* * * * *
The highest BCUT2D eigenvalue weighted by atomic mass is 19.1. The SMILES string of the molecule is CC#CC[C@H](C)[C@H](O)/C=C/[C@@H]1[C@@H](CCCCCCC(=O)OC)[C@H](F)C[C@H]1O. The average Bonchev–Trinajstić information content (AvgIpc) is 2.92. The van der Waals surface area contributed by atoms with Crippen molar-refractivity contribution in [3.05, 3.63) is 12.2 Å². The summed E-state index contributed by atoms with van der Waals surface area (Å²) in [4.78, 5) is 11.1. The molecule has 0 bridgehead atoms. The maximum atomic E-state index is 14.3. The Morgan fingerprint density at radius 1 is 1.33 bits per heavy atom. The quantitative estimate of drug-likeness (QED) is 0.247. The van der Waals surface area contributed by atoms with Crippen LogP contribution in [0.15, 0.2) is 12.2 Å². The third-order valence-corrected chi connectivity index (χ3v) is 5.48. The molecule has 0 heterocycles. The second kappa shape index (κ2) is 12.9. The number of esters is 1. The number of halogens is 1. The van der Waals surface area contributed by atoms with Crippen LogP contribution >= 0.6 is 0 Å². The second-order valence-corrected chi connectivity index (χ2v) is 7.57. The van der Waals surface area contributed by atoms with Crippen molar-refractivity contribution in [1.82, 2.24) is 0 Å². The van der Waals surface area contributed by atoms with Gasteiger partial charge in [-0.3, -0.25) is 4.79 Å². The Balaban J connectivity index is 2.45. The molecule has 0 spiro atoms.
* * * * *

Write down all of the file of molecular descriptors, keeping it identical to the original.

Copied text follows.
The highest BCUT2D eigenvalue weighted by atomic mass is 19.1. The SMILES string of the molecule is CC#CC[C@H](C)[C@H](O)/C=C/[C@@H]1[C@@H](CCCCCCC(=O)OC)[C@H](F)C[C@H]1O. The average Bonchev–Trinajstić information content (AvgIpc) is 2.92. The van der Waals surface area contributed by atoms with Crippen molar-refractivity contribution in [3.05, 3.63) is 12.2 Å². The summed E-state index contributed by atoms with van der Waals surface area (Å²) in [4.78, 5) is 11.1. The molecule has 0 bridgehead atoms. The maximum atomic E-state index is 14.3. The Morgan fingerprint density at radius 1 is 1.33 bits per heavy atom. The quantitative estimate of drug-likeness (QED) is 0.247. The van der Waals surface area contributed by atoms with Crippen LogP contribution in [0.15, 0.2) is 12.2 Å². The third-order valence-corrected chi connectivity index (χ3v) is 5.48. The molecule has 0 heterocycles. The second kappa shape index (κ2) is 12.9. The number of esters is 1. The number of halogens is 1. The van der Waals surface area contributed by atoms with Crippen LogP contribution >= 0.6 is 0 Å². The second-order valence-corrected chi connectivity index (χ2v) is 7.57. The van der Waals surface area contributed by atoms with Crippen molar-refractivity contribution in [1.82, 2.24) is 0 Å². The van der Waals surface area contributed by atoms with Gasteiger partial charge in [-0.3, -0.25) is 4.79 Å². The Balaban J connectivity index is 2.45. The molecule has 0 spiro atoms.